Let's Make Robots!

Cypress PSoC 4


Vendor's Description: 


I love the Arduino and the flexibility this little ATMEGA328 microcontroller can offer. It is easy to implement in new design and to solder.
I also have done some work with .NETMF using the USBizi100 chipset https://www.ghielectronics.com/catalog/product/117 but that is now discontinued.

So I was looking around for other microcontrollers and came across the PSoC 4 and the Pioneer Kit http://www.cypress.com/?rID=77780 It seems very powerful, and for $25.- it’s no great loss if I can’t figure it out.

At its core you find a 24 MHz ARM Cortex-M0 CPU but the exiting thing is that you can configure lots of internal mixed signal electronics directly on the chip.

  • From the analog world you can add circuits like ADC, Amplifiers, Analog MUX, Comparators etc.
  • From the digital world you can add things like Counters, PWM, decoders, Timers…
  • You can add logic directly on the pins with things like NAND, NOR –gates, D flip flop’s, multiplexers
  • And on top of this you can route signals to any GPIO pin you like.

So how far have I come…?

Not far. The IDE is a bit overwhelming but there is a method to this madness. After some tutorials and looking on demo projects it’s starting to make sense. I do think that mastering this device will be a great tool to have in some projects and I’m looking forward to learning more of this amazing little chip.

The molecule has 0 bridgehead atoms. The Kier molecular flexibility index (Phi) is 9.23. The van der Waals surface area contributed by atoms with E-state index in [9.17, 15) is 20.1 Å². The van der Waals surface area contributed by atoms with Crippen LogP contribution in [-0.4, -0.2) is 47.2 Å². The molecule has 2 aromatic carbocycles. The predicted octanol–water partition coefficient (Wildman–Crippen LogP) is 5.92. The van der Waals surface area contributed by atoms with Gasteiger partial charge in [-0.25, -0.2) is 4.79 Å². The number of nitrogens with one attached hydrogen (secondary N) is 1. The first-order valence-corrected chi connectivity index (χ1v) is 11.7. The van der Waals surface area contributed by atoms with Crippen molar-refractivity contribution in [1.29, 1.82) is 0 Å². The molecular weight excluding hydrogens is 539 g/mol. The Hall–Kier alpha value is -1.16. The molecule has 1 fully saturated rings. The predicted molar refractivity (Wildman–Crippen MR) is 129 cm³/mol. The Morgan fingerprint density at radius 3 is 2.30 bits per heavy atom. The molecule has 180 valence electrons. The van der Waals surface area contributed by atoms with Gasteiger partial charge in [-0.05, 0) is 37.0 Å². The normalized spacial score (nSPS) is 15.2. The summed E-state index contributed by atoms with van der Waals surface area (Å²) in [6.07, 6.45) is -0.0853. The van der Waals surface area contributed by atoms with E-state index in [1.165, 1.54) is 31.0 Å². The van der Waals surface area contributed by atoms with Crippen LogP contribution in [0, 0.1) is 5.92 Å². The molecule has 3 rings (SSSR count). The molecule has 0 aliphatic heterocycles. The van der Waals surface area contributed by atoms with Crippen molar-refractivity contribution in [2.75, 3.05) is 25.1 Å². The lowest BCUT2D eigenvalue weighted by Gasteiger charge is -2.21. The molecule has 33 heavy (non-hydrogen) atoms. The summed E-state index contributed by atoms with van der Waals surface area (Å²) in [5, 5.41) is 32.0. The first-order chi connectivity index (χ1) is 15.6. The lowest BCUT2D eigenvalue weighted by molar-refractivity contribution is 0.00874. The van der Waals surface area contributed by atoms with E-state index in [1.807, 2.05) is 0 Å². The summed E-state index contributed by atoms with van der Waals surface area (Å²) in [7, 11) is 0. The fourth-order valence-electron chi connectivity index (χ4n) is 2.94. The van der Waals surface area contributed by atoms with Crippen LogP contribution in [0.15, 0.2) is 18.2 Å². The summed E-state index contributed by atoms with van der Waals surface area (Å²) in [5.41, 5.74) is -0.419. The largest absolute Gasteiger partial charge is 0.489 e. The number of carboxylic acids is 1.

And another great thing is the price. It’s about $2.50 like the ATMEGA328P-AU for just the chip.

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Hi Geir,
You know I respect your work a lot and I ask this not from a critical point but curiosity, how it is you chose to try this platform out. I believe the psoc is popular in industry but from a hobby perspective why did you overlook the stellaris launchpad or stm32 freedom discovery boards?
I couldn't see any limitations with psoc creator but I just installed IAR arm workbench evaluation limited to 32k version after finding some great tutorials from here. Ten lessons in all. Maybe a bit basic for what you need but the instructions on how to get IAR working are at least worth it.

 

but the PSoc is really nice.  Whereas most chips come with whatever peripherals (timers, adc, I2C, whatever) the manufacturer decides you might need, the PSoc comes with uncommitted hardware.  It is kind of like having an FPGA and an analog FPGA on the basic chip.  You can program the hardware to be whatever peripherals you need.  If you need 17 timers for some reason, you can do that.  Need a high resolution adc?  Yep, you can do that.  YOu aren't stuck with what the  vendor chooses.

As for dev tools, it (PSoc 4) has a standard ARM Cortex M0 processor, so there are free dev tools out there, mostly based on GCC.

This is a very versatile system.

Of course, that is reason enough, isn't it bdk. Now I feel like I win the stupidest question of the day this time. Although I had  strong competition today.   ; )

I was thinking maybe it was ease of access though. Although the mail can bring you all kinds of nice things these days, sometimes the economics stops you from trying things out.

If I didn't already have the other two systems and an mbed I'd like to try one of these out now.